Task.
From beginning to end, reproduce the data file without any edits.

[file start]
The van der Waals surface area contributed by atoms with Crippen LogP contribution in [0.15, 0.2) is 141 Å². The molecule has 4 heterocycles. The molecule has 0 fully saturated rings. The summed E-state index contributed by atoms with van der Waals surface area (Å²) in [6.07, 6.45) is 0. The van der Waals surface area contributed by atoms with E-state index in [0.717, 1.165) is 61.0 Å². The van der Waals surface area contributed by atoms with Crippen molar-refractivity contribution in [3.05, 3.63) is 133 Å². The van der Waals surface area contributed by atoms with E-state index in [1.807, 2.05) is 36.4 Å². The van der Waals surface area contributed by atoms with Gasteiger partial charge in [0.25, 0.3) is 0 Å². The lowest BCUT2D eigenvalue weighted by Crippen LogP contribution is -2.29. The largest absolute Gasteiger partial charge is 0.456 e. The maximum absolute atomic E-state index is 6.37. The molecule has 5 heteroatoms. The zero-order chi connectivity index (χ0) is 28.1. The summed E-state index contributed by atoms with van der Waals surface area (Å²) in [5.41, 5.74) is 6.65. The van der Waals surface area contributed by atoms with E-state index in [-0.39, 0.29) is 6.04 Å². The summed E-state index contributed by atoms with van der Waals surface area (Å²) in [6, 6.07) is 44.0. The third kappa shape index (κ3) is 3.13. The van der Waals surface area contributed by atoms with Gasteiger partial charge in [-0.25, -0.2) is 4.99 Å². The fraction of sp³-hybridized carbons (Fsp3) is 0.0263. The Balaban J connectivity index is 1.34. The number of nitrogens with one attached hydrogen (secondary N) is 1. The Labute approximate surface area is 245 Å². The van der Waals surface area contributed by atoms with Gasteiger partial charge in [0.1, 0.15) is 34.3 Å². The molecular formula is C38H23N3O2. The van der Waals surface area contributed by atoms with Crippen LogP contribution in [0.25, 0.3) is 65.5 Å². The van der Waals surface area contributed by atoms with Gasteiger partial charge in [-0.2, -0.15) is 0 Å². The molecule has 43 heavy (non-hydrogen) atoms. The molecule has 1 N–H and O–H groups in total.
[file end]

The van der Waals surface area contributed by atoms with Crippen LogP contribution in [0.15, 0.2) is 141 Å². The molecule has 4 heterocycles. The molecule has 0 fully saturated rings. The summed E-state index contributed by atoms with van der Waals surface area (Å²) in [6.07, 6.45) is 0. The van der Waals surface area contributed by atoms with E-state index in [0.717, 1.165) is 61.0 Å². The van der Waals surface area contributed by atoms with Crippen molar-refractivity contribution in [3.05, 3.63) is 133 Å². The van der Waals surface area contributed by atoms with E-state index in [1.807, 2.05) is 36.4 Å². The van der Waals surface area contributed by atoms with Gasteiger partial charge in [0.25, 0.3) is 0 Å². The lowest BCUT2D eigenvalue weighted by Crippen LogP contribution is -2.29. The largest absolute Gasteiger partial charge is 0.456 e. The maximum absolute atomic E-state index is 6.37. The molecule has 5 heteroatoms. The zero-order chi connectivity index (χ0) is 28.1. The summed E-state index contributed by atoms with van der Waals surface area (Å²) in [5.41, 5.74) is 6.65. The van der Waals surface area contributed by atoms with E-state index in [-0.39, 0.29) is 6.04 Å². The summed E-state index contributed by atoms with van der Waals surface area (Å²) in [6, 6.07) is 44.0. The third kappa shape index (κ3) is 3.13. The van der Waals surface area contributed by atoms with Gasteiger partial charge in [-0.25, -0.2) is 4.99 Å². The fraction of sp³-hybridized carbons (Fsp3) is 0.0263. The Balaban J connectivity index is 1.34. The number of nitrogens with one attached hydrogen (secondary N) is 1. The Labute approximate surface area is 245 Å². The van der Waals surface area contributed by atoms with Gasteiger partial charge in [0.1, 0.15) is 34.3 Å². The molecular formula is C38H23N3O2. The van der Waals surface area contributed by atoms with Crippen LogP contribution in [0.25, 0.3) is 65.5 Å². The van der Waals surface area contributed by atoms with Gasteiger partial charge in [-0.2, -0.15) is 0 Å². The molecule has 43 heavy (non-hydrogen) atoms. The molecule has 1 N–H and O–H groups in total.